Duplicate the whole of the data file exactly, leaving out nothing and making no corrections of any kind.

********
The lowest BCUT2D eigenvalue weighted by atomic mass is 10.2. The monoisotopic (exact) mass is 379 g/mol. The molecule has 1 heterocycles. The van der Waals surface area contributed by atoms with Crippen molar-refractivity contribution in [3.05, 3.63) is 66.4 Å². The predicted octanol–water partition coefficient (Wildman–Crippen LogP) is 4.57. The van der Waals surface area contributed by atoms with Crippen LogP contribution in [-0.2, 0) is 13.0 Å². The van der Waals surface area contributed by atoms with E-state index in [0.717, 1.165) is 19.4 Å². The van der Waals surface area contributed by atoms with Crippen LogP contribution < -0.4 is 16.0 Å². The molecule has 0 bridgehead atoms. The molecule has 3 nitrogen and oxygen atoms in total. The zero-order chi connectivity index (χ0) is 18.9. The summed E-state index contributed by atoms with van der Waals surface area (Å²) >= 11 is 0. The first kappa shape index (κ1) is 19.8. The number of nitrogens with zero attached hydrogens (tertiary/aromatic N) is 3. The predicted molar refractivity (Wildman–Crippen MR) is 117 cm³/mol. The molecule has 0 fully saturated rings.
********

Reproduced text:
The lowest BCUT2D eigenvalue weighted by atomic mass is 10.2. The monoisotopic (exact) mass is 379 g/mol. The molecule has 1 heterocycles. The van der Waals surface area contributed by atoms with Crippen molar-refractivity contribution in [3.05, 3.63) is 66.4 Å². The predicted octanol–water partition coefficient (Wildman–Crippen LogP) is 4.57. The van der Waals surface area contributed by atoms with Crippen LogP contribution in [-0.2, 0) is 13.0 Å². The van der Waals surface area contributed by atoms with E-state index in [0.717, 1.165) is 19.4 Å². The van der Waals surface area contributed by atoms with Crippen LogP contribution < -0.4 is 16.0 Å². The molecule has 0 bridgehead atoms. The molecule has 3 nitrogen and oxygen atoms in total. The zero-order chi connectivity index (χ0) is 18.9. The summed E-state index contributed by atoms with van der Waals surface area (Å²) >= 11 is 0. The first kappa shape index (κ1) is 19.8. The number of nitrogens with zero attached hydrogens (tertiary/aromatic N) is 3. The predicted molar refractivity (Wildman–Crippen MR) is 117 cm³/mol. The molecule has 0 fully saturated rings.